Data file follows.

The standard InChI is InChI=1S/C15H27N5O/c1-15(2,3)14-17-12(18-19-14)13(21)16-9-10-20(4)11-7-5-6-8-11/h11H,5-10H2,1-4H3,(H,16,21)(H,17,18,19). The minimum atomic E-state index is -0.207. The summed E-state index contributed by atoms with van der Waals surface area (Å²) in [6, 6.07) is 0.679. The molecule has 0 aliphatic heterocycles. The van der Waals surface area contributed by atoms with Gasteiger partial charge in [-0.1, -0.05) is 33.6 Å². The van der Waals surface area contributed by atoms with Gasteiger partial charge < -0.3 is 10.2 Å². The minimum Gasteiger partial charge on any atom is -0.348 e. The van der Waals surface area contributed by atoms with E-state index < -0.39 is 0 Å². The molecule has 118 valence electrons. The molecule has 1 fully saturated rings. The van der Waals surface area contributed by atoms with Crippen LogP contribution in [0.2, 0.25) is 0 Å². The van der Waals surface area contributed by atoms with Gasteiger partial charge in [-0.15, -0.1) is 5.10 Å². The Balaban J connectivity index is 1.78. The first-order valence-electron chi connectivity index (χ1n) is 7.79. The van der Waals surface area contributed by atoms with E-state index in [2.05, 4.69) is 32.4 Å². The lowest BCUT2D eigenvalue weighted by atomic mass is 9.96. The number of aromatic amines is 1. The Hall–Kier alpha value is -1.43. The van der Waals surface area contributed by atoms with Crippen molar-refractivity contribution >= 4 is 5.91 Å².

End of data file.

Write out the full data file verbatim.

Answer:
The standard InChI is InChI=1S/C15H27N5O/c1-15(2,3)14-17-12(18-19-14)13(21)16-9-10-20(4)11-7-5-6-8-11/h11H,5-10H2,1-4H3,(H,16,21)(H,17,18,19). The minimum atomic E-state index is -0.207. The summed E-state index contributed by atoms with van der Waals surface area (Å²) in [6, 6.07) is 0.679. The molecule has 0 aliphatic heterocycles. The van der Waals surface area contributed by atoms with Gasteiger partial charge in [-0.1, -0.05) is 33.6 Å². The van der Waals surface area contributed by atoms with Gasteiger partial charge < -0.3 is 10.2 Å². The minimum Gasteiger partial charge on any atom is -0.348 e. The van der Waals surface area contributed by atoms with E-state index < -0.39 is 0 Å². The molecule has 118 valence electrons. The molecule has 1 fully saturated rings. The van der Waals surface area contributed by atoms with Crippen LogP contribution in [0.2, 0.25) is 0 Å². The van der Waals surface area contributed by atoms with Gasteiger partial charge in [-0.15, -0.1) is 5.10 Å². The Balaban J connectivity index is 1.78. The first-order valence-electron chi connectivity index (χ1n) is 7.79. The van der Waals surface area contributed by atoms with E-state index in [2.05, 4.69) is 32.4 Å². The lowest BCUT2D eigenvalue weighted by atomic mass is 9.96. The number of aromatic amines is 1. The Hall–Kier alpha value is -1.43. The van der Waals surface area contributed by atoms with Crippen molar-refractivity contribution >= 4 is 5.91 Å².